Readers Digest
Magazine subscription Podcast
HomeLifestyleHome & Garden

How hidden doors add character to homes

BY Ned Browne

21st Mar 2018 Home & Garden

1 min read

How hidden doors add character to homes
From a financial point of view, installing a hidden door is hard to justify. But homes should be fun too and on that level they work every time. And, if you come to sell, a touch of quirkiness might just make your property stand out from the crowd…

Hidden trap doors

jacksonville-underground-wine-cellar-with-build-firms-contemporary-and-.jpg
Although trap doors are still common in Public Houses, they are rarely seen in residential properties. This is such a shame, as they can save space and add character and intrigue.
I saw one such example in an unprepossessing flat in Streatham.  The owner rolled up the rug and lifted the trapdoor—the stairs beneath led to the garden. Before the trap door had been installed the living room was blighted by a porch-like structure at the top of the stairs. The trap door saved space and became the talking point of the flat.
I’ve also seen hidden trap doors above wine cellars and basements. One was circular and hid a stunning stone spiral staircase, which led to a well-stocked and dusty hoard of claret.  Simple trap doors can be made on site and installed by a competent joiner. More complicated types will require specialists.
 

Revolving book case doors

o-SECRET-ROOMS-facebook.jpg
The most well known of the hidden doors, these are also the ones that require some serious engineering, especially if you’re planning on having real books on display.  Books are, after all, very heavy. This is part of the reason these doors tend to be revolving as opposed to hinged. Done well, however, these never fail to raise an eyebrow. Children, in particular, seem to love them.
There are a handful of companies operating in the United Kingdom who will install these. Don’t attempt it yourself, unless you are highly competent.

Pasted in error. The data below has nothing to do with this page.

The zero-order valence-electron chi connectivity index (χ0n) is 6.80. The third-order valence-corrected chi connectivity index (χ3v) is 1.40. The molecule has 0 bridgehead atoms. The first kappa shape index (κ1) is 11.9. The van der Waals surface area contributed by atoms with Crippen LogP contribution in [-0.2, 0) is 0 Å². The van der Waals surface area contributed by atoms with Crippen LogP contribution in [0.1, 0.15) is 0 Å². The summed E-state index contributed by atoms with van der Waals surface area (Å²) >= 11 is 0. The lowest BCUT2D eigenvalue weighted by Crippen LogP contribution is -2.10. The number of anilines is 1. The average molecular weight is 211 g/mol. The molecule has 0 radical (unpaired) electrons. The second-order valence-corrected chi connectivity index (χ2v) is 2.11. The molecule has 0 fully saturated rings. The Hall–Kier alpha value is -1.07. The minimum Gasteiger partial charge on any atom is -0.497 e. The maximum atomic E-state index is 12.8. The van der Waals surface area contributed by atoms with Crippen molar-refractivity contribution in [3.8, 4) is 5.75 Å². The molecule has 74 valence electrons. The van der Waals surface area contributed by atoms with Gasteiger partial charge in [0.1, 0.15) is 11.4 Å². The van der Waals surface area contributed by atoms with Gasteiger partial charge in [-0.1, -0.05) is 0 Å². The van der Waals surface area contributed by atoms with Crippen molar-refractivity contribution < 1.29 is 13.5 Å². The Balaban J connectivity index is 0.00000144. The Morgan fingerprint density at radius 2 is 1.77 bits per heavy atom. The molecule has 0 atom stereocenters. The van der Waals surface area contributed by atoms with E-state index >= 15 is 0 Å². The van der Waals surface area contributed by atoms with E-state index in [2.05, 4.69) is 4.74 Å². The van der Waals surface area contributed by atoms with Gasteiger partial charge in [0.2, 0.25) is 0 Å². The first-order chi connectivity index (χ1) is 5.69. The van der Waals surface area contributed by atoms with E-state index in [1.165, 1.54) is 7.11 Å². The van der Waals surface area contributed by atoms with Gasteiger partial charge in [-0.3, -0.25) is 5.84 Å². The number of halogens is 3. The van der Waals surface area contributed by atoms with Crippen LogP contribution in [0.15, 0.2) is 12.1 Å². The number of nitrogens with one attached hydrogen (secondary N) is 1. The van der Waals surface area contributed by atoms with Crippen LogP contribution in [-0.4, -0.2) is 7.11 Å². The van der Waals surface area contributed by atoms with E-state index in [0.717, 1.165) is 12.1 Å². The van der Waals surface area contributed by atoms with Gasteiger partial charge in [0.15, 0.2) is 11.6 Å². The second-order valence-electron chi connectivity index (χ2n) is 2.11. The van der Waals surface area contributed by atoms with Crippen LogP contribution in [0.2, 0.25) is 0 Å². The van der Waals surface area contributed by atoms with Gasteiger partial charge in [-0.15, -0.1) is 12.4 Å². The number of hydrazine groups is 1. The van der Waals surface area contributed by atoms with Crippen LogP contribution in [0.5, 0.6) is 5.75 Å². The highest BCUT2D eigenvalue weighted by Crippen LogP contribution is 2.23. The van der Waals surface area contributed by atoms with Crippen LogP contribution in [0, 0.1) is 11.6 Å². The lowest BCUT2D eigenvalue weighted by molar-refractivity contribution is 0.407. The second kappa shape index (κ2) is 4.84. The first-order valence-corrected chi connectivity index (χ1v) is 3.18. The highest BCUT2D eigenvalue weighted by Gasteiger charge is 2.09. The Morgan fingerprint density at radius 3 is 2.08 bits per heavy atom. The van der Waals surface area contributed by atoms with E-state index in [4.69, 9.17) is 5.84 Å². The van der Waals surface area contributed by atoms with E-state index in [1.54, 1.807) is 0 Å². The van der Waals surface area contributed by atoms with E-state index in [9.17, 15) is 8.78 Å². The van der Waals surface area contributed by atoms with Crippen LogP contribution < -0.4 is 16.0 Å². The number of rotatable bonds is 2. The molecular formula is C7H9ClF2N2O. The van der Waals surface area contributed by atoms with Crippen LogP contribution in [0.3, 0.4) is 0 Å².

The mirror door

85d2eb28d4329427a317af4e11509a11.jpg
This is possibly the easiest hidden door to create but to make it look convincing, it’s the small details that will add up. 
The best examples tend to be thin, have a pseudo-frame and be buttressed by architrave-free walls. A quick Google search will unearth loads of examples and stacks of ideas to borrow.
 

Hidden panel doors

DSC_0984.JPG
If you are planning on panelling a room—that has at least two doors—this is the moment to create your hidden door. 
To create the illusion, it’s crucial that the lines aren’t interrupted and that the colours match. The handle needs to go too.
They could be replaced by a simple push-to-open latch, or you could opt for something dinky, such as a hidden catch.
Loading up next...
Stories by email|Subscription
Readers Digest

Launched in 1922, Reader's Digest has built 100 years of trust with a loyal audience and has become the largest circulating magazine in the world

Readers Digest
Reader’s Digest is a member of the Independent Press Standards Organisation (which regulates the UK’s magazine and newspaper industry). We abide by the Editors’ Code of Practice and are committed to upholding the highest standards of journalism. If you think that we have not met those standards, please contact 0203 289 0940. If we are unable to resolve your complaint, or if you would like more information about IPSO or the Editors’ Code, contact IPSO on 0300 123 2220 or visit ipso.co.uk